AL: I’ve been out for about a month now. It’s amazing. Amazing! I’m able to play places like the Dusty Armadillo and Billy Bob’s and all these cool dirty honkytonks that are just like the best place in the world for me to play this show. The vibe has been really cool.
KE: Do you prefer the intimacy of the small clubs versus the big arenas?
AL: You know, there are pros and cons to both and they seem to be the perfect polar opposite of each other. At a big show, you lose the intimacy. At the little show, you lose the bodies.
KE: What can fans expect to hear at the show? I’m sure the focus is on the new record, but will you be doing any Staind songs this time out?
AL: I have been playing a very country set. I have thrown a couple of the songs that I wrote a long time ago into the set but for the most part the evening is songs off “The Road” and songs off of “Town Line.”
KE: Are you working on anything with Staind right now, any new music?
AL: No, nope.
KE: OK, so your focus is completely on “The Road” right now?
AL: That’s right.
KE: Aaron, a lot of up and coming bands and younger artists cite you as a major influence both musically and lyrically. Can you tell us who some of your influences are?
AL: Oh, that’s cool. Yeah. My musical influences are quite broad in their spectrum. The biggest musical influence in my life was my father. My father was very musical and my household was very musical. Really, I can’t give all the credit to my dad, my mom was very musical too and there was band practice at my house all the time. My dad used to play acoustically like I do at times, a few times a week and he had a band as well. So my household was very musical and you know my first musical influences were what I was exposed to by my dad, by my grandfather, my musical sources if you will. As time went, maybe through high school, I had that timeframe where I was all about the eighties hair metal. It didn’t last very long. Then I kind of I got into all the old stuff like Zeppelin, the Doors, the Who and Pink Floyd. I mean Pink Floyd’s “Dark Side of the Moon” has got to be one of the best records ever recorded, ever. And then as I got out of high school I kind of went heavier and darker and got into Pantera, and Sepultura, and Slayer and that type of stuff. And then, Seattle happened and when Seattle happened, you know, that blew the doors wide open for me as a singer. I can sing like the eighties hair metal guys but I wouldn’t want to, number one. Number two, it’s a tough thing to do all evening because you’re not singing with your real voice. You’re singing with some sort of manipulation for the whole time. So when Seattle came around, Pearl Jam, Alice In Chains, Stone Temple Pilots, that changed everything for me. That really kind of created the opportunity for me to find my opportunity.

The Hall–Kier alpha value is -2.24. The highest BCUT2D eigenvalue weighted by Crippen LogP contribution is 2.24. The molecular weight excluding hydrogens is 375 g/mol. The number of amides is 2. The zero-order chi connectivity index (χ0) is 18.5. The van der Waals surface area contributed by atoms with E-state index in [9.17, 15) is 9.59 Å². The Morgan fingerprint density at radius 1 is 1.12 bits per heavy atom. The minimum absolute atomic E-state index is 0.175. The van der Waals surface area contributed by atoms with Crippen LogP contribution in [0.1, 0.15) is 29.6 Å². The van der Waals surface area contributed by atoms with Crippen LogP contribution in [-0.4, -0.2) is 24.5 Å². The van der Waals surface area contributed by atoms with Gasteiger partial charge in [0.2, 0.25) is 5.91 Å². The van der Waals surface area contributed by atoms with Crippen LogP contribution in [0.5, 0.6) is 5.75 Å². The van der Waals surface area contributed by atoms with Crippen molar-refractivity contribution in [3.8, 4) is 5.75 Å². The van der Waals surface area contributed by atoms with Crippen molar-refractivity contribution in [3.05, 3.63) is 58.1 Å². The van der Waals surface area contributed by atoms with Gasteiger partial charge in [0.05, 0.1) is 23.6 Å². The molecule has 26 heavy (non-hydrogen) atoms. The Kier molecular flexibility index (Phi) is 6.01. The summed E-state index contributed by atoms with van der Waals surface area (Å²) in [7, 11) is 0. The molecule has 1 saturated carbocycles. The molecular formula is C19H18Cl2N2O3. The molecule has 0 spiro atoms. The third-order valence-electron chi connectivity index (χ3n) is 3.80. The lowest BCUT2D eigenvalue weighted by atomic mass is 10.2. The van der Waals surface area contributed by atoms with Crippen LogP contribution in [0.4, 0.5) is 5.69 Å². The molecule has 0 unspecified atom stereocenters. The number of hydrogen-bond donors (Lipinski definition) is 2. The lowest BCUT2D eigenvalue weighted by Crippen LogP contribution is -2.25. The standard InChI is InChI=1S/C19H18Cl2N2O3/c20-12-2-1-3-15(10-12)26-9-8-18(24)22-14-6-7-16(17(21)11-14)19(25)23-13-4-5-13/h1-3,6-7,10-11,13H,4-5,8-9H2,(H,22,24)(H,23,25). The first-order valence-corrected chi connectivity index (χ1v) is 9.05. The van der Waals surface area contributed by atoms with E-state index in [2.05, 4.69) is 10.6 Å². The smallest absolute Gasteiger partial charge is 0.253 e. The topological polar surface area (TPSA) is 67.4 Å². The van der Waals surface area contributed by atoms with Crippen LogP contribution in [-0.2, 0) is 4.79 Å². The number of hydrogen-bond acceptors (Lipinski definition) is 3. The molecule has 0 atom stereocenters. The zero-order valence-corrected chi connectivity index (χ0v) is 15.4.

KE: I have one last question for you Aaron. The songs on “The Road” seem to be so much more than just songs, but more of personal stories. Was country music a natural progression for you to take?
AL: I mean that’s what country music is, it’s always been storytelling. There’s a reason why I chose the direction that I chose because after many, many, many times of analyzing the situation, it’s where I fit the best. It’s where my political views fit the best. It’s where my lifestyle fits the best. It’s what I tend to choose to listen to when I’m at home driving around in my truck. It fits me better than the fourteen year career that I had, just as an individual if that makes any sense. Most people associate rockstar with you know L.A. and that lifestyle and I live in a town of 1,200 people. We have a garden that we have all summer long. We have chickens and goats and a house pig. I know every single person that lives in my town. I am country. I hunt. I fish. I do all of that. I’d rather be chest deep in a mudhole than out at some city bar. It’s just me, it fits.
KE: Thank you so much for sharing that with us. Best of luck with the new record and the tour. I know people are looking forward to seeing you on “The Road.”
AL: I’m looking forward to it as well. Thank you Kris.
We would like to thank Karen M. Tallier from LOUDMOUTH Entertainment for setting up the interview with Aaron. For more formation on Aaron’s new solo record “The Road,” please go to: Aaron Lewis.
For more information on Aaron’s date at Club Infinity in Williamsville, NY on December 12, 2012, please go to: Club Infinity.